Can I Change My Statutory Agent without Their Permission?

Startups and established businesses often hire an attorney to set up their Arizona LLC and also have that same attorney serve as the company’s statutory agent here.

Changing the Arizona statutory agent for an LLC

However, sometimes the business owners may want to go in a different direction (for example, a professional statutory agent company or another attorney) or just handle the statutory agent duties themselves.

The question then becomes:  Do you as the managing member or members of the LLC have to let the current statutory agent know about this switch?  In other words, do you need the current statutory agent’s actual approval or OK first?

Do I need my Arizona statutory agent’s permission?

I was asked this question recently by a long-time friend who was the managing member of an Arizona LLC and was looking to change the statutory agent.

The statutory agent was a local attorney and had essentially told my friend that her and her partner could not remove him as statutory agent without his approval (the statutory agent was not a member or manager of the LLC btw).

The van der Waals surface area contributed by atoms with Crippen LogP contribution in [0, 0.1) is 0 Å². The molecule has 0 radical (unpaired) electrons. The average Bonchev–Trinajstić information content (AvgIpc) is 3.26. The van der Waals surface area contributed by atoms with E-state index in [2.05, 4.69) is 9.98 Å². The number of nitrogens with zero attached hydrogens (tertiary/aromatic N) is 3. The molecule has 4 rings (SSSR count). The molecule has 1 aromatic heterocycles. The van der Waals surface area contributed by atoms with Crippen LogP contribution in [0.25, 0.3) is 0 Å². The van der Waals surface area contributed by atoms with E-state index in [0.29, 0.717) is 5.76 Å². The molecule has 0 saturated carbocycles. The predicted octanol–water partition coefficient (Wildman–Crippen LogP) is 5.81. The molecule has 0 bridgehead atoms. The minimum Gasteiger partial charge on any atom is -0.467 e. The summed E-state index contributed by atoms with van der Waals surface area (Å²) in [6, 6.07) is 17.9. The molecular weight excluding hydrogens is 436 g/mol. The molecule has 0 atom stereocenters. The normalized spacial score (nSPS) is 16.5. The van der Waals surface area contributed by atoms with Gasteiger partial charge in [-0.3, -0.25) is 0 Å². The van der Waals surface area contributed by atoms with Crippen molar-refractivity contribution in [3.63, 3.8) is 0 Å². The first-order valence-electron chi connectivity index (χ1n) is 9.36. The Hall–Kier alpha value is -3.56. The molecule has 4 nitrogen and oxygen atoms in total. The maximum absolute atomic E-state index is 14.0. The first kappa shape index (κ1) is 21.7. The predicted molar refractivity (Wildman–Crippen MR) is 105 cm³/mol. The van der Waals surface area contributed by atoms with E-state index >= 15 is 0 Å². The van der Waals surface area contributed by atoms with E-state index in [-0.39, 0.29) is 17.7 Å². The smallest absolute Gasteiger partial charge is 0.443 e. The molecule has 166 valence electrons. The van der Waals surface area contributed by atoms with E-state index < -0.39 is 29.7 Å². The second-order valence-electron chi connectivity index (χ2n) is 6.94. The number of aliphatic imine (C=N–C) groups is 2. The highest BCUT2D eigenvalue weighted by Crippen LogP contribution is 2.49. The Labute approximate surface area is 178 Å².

How to change your Arizona statutory agent (whether or not you want to let her know)

Putting aside the ethics and general competence of this attorney for a second, assuming you are either the manager (if your LLC is “manager-managed”) or a member (if your LLC is “member-managed”), you in fact are allowed to file a Statement of Change with the Arizona Corporation Commission terminating the existing statutory agent and re-appointing a new one (yes, you do have to actually appoint a new one!).

The best part?  You as manager/member can do this all without the permission of the current statutory agent.

Can I withdraw as an Arizona statutory agent?

This ability works in both directions (fortunately, for those of us who are often appointed as statutory agents); under Arizona Revised Statutes §29-605(C), your current statutory agent can also voluntarily resign by signing and filing a notice of their resignation with the ACC along with the appropriate filing fee.  Such resignation later becomes final within 30 days of the ACC’s receipt of it.

Ben Bhandhusavee is the Managing Attorney for BHANDLAW, PLLC, a Phoenix business and technology law firm working with start-up companies, creative intellectual property, Internet and digital media matters, and complex corporate M&A and technology transactions.  Ben can be reached at (602) 222-5542 or by e-mail at bbhand@bhandlaw.com